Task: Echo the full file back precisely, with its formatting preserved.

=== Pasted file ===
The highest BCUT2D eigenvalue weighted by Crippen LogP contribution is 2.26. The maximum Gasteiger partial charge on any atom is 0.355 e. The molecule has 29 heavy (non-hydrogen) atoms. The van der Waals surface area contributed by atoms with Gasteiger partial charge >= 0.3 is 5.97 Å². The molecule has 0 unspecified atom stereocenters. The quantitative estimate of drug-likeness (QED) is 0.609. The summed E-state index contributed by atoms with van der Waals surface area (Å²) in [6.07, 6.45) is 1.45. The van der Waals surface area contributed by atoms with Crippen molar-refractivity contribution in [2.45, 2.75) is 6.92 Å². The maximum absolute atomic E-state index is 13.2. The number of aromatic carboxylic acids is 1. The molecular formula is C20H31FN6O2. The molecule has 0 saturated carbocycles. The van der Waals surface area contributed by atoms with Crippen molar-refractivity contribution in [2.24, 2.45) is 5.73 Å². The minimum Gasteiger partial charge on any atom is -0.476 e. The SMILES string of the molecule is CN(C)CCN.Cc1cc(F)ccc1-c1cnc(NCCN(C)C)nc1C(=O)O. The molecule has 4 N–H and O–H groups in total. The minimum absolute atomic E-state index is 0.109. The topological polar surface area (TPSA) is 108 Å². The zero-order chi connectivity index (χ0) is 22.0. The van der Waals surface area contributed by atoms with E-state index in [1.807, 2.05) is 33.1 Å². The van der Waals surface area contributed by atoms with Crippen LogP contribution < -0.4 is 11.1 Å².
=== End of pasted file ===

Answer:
The highest BCUT2D eigenvalue weighted by Crippen LogP contribution is 2.26. The maximum Gasteiger partial charge on any atom is 0.355 e. The molecule has 29 heavy (non-hydrogen) atoms. The van der Waals surface area contributed by atoms with Gasteiger partial charge >= 0.3 is 5.97 Å². The molecule has 0 unspecified atom stereocenters. The quantitative estimate of drug-likeness (QED) is 0.609. The summed E-state index contributed by atoms with van der Waals surface area (Å²) in [6.07, 6.45) is 1.45. The van der Waals surface area contributed by atoms with Crippen molar-refractivity contribution in [2.45, 2.75) is 6.92 Å². The maximum absolute atomic E-state index is 13.2. The number of aromatic carboxylic acids is 1. The molecular formula is C20H31FN6O2. The molecule has 0 saturated carbocycles. The van der Waals surface area contributed by atoms with Crippen molar-refractivity contribution in [2.24, 2.45) is 5.73 Å². The minimum Gasteiger partial charge on any atom is -0.476 e. The SMILES string of the molecule is CN(C)CCN.Cc1cc(F)ccc1-c1cnc(NCCN(C)C)nc1C(=O)O. The molecule has 4 N–H and O–H groups in total. The minimum absolute atomic E-state index is 0.109. The topological polar surface area (TPSA) is 108 Å². The zero-order chi connectivity index (χ0) is 22.0. The van der Waals surface area contributed by atoms with E-state index in [1.807, 2.05) is 33.1 Å². The van der Waals surface area contributed by atoms with Crippen LogP contribution < -0.4 is 11.1 Å².